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African animal kingdom is so large and diverse one can hardly be surprised learning about weird and wonderful facts in relation to how they look and behave. But though most of you will probably know that ostriches can sprint at fantastic speeds, elephant calves suck their trunks for comfort, and crocodiles are able to hold their breath for more than 10 minutes underwater, we found a few interesting facts you may not be familiar with. Read on and feel free to share these little fun stories with other animal lovers out there.
Telling you that cheetahs are the fastest land animals will probably not surprise you, but these sprinters demonstrate one or two other interesting features which are not necessarily a matter of common knowledge.
For example, were you aware of cheetahs being the only ones among big cats that can’t roar?
We use another popular expression stemming from the animal world when faced with an insincere emotional display of sorrow. It was believed that crocodiles tend to shed tears while devouring their prey, thinking it was ironic to weep for your victim while eating it. But do crocodiles really cry? You may be surprised to know that these dangerous animals do produce tears, though not as an emotional reaction. Tearing up is actually a way to clean or lubricate crocodile’s eyes, most commonly observed after they’ve spend a while on dry land. In some instances “crying” was observed while feeding as well, but rather than grieving for the croc’s pray, tears were caused by warm air being forced through the animal’s sinuses.
Surely you’ve heard an expression of burying one’s head in the sand, implying they are ignoring an obvious fact in the hope the problem with spontaneously disappear? This popular saying seems to have originated from the supposed behavior of ostriches when faced with an enemy. People believe they are stupid birds which think this would hide them from the predator, as in “if I can’t see them, they can’t see me”. Experts will tell you this is simply a myth, probably born from observing ostriches eating plants on the ground, digging holes for their eggs, or lying flat when they feel threatened. As their heads are small and bodies quite bulky, this could look as if their head was actually buried in the sand. Even if you still think of this large birds as silly and cowardly - they are not! Be careful when near them; they’ve got very powerful legs and can use them to kill a lion with a single strong kick.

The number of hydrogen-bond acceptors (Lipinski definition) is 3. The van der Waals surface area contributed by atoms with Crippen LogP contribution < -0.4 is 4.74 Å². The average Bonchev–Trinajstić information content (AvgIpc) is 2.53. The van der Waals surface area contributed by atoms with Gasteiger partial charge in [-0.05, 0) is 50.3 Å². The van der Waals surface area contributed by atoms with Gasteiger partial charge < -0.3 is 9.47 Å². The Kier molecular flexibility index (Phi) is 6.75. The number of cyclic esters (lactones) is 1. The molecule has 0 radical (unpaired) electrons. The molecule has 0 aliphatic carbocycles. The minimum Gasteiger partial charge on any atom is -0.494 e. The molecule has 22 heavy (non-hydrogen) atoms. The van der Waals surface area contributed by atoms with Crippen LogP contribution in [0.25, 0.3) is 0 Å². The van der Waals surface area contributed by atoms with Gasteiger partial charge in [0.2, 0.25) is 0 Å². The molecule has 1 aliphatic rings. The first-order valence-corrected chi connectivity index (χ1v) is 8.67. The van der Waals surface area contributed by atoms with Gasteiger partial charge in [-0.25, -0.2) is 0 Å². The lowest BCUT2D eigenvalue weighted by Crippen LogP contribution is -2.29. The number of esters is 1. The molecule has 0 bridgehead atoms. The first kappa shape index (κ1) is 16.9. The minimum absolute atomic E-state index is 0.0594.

The African spurred tortoise, also called the Sulcata tortoise, is the third-largest species in the world, able to grow more than 80 centimetres and weigh over 100 kilograms.
They are very strong animals and will charge at likely and unlikely things. Adult males will ram into the other guys of the same species, attempting to flip them over, and have been known to attack fences and walls – successfully!
Bush babies, known as galagos or nagapies, inhabit tree hollows and sometimes construct nests among the branches.
They use urine to mark their territory as well as tracks leading to their nests, jumping on same branches each time they venture out and return home.
You may have known that, apart from humans, birds and seals also tend to navigate by the stars.
But were you aware the same is done by dung beetles? Who would have thought these muck ball rolling little creatures which always stay close to the ground and often feed below it, are even aware of the skies above?
Yet scientists have proven dung beetles use the Milky Way for orientation, making sure they move in straight lines.
Some say the tongue of a giraffe is so long it can lick its own ear. While we haven’t actually found video footage to support this statement, there’s no denying a giraffe’s tongue is exceptional both in terms of size and colour. Being about 45 cm long could make it physically possible to get rid of ear wax, but it’s more likely you’ll see it used for grasping foliage and cleaning its nose.
The breathing of us humans is an automatic action, it will happen whether we think about it or not, and no matter if we are asleep or awake. With dolphins, that’s not the case. As their breathing is always consciously done, you may wonder how they ever manage to give their brains the rest it needs to function properly.
The way a dolphin will handle this conundrum is by putting only half of the brain to sleep while the other one stays conscious, periodically alternating sides.